Spain: Unfinished Gaudí church gets permit after 137 years

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In this Aug. 20, 2017 file photo, dignitaries leave after a Mass at Barcelona's Sagrada Familia Basilica for the victims of the terror attacks, in Barcelona, Spain. (AP)
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In this file photo taken Jan. 13, 2010 shows Antoni Gaudi's Sagrada Familia church, an unfinished Barcelona landmark in Barcelona, Spain. (AP)
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In this file photo taken on October 3, 2017 tourists stand outside the Sagrada Familia in Barcelona. (AFP)
Updated 09 June 2019
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Spain: Unfinished Gaudí church gets permit after 137 years

  • Gaudí died in 1926 after being struck by a trolley when just one facade was complete. He is buried in the church crypt

BARCELONA, Spain: Property owners have a new yardstick by way of Spain for measuring frustration over building permit requests they suspect got lost in a local government bureaucracy.
Barcelona City Hall finally has issued a work permit for the unfinished church designed by architect Antoni Gaudí 137 years after construction started on La Sagrada Familia Basilica
The city said Friday it granted the current builders a license that is valid through 2026. The builders think that will be enough time to finish raising the landmark Roman Catholic church’s central towers.
The basilica’s first stone was laid in 1882, but Barcelona officials said there was no record showing a building permit first requested in 1885 ever was granted or rejected.
Barcelona officials said the city will be paid 4.6 million euros ($5.2 million) in fees under an agreement negotiated with a foundation devoted to completing and preserving La Sagrada Familia.
The agreement between the city and the foundation puts an end to “a historical anomaly in our city,” Barcelona official Janet Sanz.
Over 4.5 million visitors pay 17-38 euros each to tour the cathedral-sized church every year. The Barcelona government estimates 20 million tourists stand outside to marvel at the bell towers; Gaudí envisioned 12, one for each of Christ’s disciples, but they all may never get built.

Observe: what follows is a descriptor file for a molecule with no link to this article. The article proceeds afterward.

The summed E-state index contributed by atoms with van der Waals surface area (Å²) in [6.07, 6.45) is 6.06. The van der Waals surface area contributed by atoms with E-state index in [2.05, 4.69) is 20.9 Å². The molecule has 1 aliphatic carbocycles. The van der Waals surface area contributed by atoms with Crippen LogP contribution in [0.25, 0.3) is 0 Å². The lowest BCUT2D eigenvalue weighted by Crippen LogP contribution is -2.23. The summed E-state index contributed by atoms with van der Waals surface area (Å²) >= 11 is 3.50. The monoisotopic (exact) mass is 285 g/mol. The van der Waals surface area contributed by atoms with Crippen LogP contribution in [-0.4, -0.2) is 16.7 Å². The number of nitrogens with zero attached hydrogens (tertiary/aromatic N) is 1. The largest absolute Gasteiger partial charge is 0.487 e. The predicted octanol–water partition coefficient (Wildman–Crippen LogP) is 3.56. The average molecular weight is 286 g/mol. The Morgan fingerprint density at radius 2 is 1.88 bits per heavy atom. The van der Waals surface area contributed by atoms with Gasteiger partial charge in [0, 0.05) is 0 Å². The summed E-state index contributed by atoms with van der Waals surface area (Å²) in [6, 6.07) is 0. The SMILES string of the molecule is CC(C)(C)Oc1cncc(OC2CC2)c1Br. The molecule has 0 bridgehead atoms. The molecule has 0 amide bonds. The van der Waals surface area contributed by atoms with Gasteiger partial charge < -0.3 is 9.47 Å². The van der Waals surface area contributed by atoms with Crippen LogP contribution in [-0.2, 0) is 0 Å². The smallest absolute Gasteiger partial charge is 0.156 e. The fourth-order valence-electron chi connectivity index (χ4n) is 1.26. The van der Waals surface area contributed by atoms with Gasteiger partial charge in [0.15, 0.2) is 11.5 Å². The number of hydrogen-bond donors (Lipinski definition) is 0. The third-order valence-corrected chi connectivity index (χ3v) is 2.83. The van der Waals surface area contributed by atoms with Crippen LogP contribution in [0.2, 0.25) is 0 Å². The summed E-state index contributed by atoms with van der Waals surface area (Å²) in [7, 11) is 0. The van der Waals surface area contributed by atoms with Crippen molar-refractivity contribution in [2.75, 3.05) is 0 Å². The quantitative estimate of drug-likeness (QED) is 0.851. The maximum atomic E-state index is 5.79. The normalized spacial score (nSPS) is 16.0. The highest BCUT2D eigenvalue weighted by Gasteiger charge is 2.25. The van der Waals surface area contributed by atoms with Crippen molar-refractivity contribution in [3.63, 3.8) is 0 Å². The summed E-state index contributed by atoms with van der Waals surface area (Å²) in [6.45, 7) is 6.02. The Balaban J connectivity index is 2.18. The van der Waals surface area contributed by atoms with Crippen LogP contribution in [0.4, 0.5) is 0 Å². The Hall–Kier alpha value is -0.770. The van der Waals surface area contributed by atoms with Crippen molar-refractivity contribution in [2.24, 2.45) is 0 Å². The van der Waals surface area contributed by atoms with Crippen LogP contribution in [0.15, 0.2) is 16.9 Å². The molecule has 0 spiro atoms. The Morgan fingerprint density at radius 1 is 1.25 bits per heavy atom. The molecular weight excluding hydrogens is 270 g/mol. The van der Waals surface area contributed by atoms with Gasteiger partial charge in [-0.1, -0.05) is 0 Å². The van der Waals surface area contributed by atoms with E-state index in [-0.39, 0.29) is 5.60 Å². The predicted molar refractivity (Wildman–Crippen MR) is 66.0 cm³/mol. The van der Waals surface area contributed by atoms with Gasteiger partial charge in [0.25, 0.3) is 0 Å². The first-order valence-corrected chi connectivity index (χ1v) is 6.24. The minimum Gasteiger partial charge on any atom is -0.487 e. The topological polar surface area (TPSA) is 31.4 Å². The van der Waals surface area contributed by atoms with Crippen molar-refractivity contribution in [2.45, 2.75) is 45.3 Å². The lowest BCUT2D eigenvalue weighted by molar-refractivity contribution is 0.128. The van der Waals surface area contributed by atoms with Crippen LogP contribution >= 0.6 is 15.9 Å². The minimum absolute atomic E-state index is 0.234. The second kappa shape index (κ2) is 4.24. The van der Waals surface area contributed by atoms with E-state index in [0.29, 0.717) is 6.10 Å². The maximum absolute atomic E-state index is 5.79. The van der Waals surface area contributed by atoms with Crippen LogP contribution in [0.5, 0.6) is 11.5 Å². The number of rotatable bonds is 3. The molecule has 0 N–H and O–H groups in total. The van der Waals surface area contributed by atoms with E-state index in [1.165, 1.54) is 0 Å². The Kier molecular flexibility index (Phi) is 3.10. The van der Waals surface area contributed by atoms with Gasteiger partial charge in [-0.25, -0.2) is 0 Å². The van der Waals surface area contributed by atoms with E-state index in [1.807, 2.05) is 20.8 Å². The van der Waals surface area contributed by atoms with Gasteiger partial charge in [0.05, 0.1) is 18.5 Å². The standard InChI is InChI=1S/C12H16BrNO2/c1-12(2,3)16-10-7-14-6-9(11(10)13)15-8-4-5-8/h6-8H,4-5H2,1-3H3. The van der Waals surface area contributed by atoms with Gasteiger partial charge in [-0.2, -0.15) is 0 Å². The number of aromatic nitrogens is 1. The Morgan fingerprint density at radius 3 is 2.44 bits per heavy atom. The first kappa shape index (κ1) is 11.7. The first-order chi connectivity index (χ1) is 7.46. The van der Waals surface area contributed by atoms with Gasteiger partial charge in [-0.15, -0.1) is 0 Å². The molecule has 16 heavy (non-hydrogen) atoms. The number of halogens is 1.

When completed, work on one of the central towers that is expected to get done while the building permit is valid will make La Sagrada Familia the tallest religious structure in Europe at 172.5 meters (566 feet) tall, according to the builders.
Barcelona has the largest concentration of buildings designed by Gaudí, whose bold modernist aesthetic still inspires architects. A fervent Catholic, he dedicated much of his professional life to Sagrada Familia, for which he incorporated elements of Christian symbolism along with the organic forms he often employed.
Gaudí died in 1926 after being struck by a trolley when just one facade was complete. He is buried in the church crypt.
Ongoing construction work is based on the architect’s plaster models, and photos and publications of his original drawings, which were destroyed in a 1930s fire, according to Sagrada Familia foundation.


Mo Salah’s wife: Egyptian women’s icon who shuns limelight

Updated 18 September 2019

Mo Salah’s wife: Egyptian women’s icon who shuns limelight

  • Salah prefers to keep his private life in general away from the glare of the media

CAIRO: Magi Sadeq, 25, is known for keeping a low profile in the media compared to the wives of other footballers. 

The wife of Liverpool and Egypt star Mohamed Salah has become something of a celebrity in her own right after appearing with her husband while maintaining a conservative look.

Salah prefers to keep his private life in general away from the glare of the media, but sometimes there is no escaping the spotlight for his wife and daughter.

Sadeq appeared with her husband at celebrations held by the Confederation of African Football when Salah won the African Player of the Year award. She also appeared with their daughter Makka during celebrations marking Salah’s winning of the Premier League Golden Boot award, and after Liverpool won the 2019 UEFA Champions League.

Sadeq was born and raised in Nagrig, a village in Gharbia where Salah was also born. It is the same place where they like to spend their holidays and special occasions whenever they have the chance.

FASTFACT

Sadeq appeared with her husband at celebrations held by the Confederation of African Football when Salah won the African Player of the Year award.

She has a twin sister, Mohab, and two other sisters, Mahy and Miram. Their parents were both teachers at Mohamed Eyad Al-Tantawi School, where she met the future Egyptian international.

Sadeq, who maintains a simple lifestyle, fell in love with Salah 10 years before they married. Their love story was the talk of the town where they lived.

They were married in 2013 as the player started taking his first steps in Europe with Swiss football club Basel. They married when he returned home for his first holiday.  

She keeps her husband connected to his rural roots. She doesn’t have any social media accounts, and unlike other footballer’s wives, she is not interested in appearance and makeup. She prefers to wear body-covering conservative clothes.

Sadeq and her twin sister both obtained their degrees in biotechnology from Alexandria University. She is responsible for her husband’s charity work in Egypt. Her neighbors say that she helps in buying the necessary home appliances and other needs of newly married couples. She also supervises charity work and regularly attends the special events staged by her village even though she has been made busier after her husband joined Liverpool.

Salah once said of his wife: “I am unfair to Magi as I give her the least of my time due to the nature of my work. I would like to thank her for her support and for being in my life.”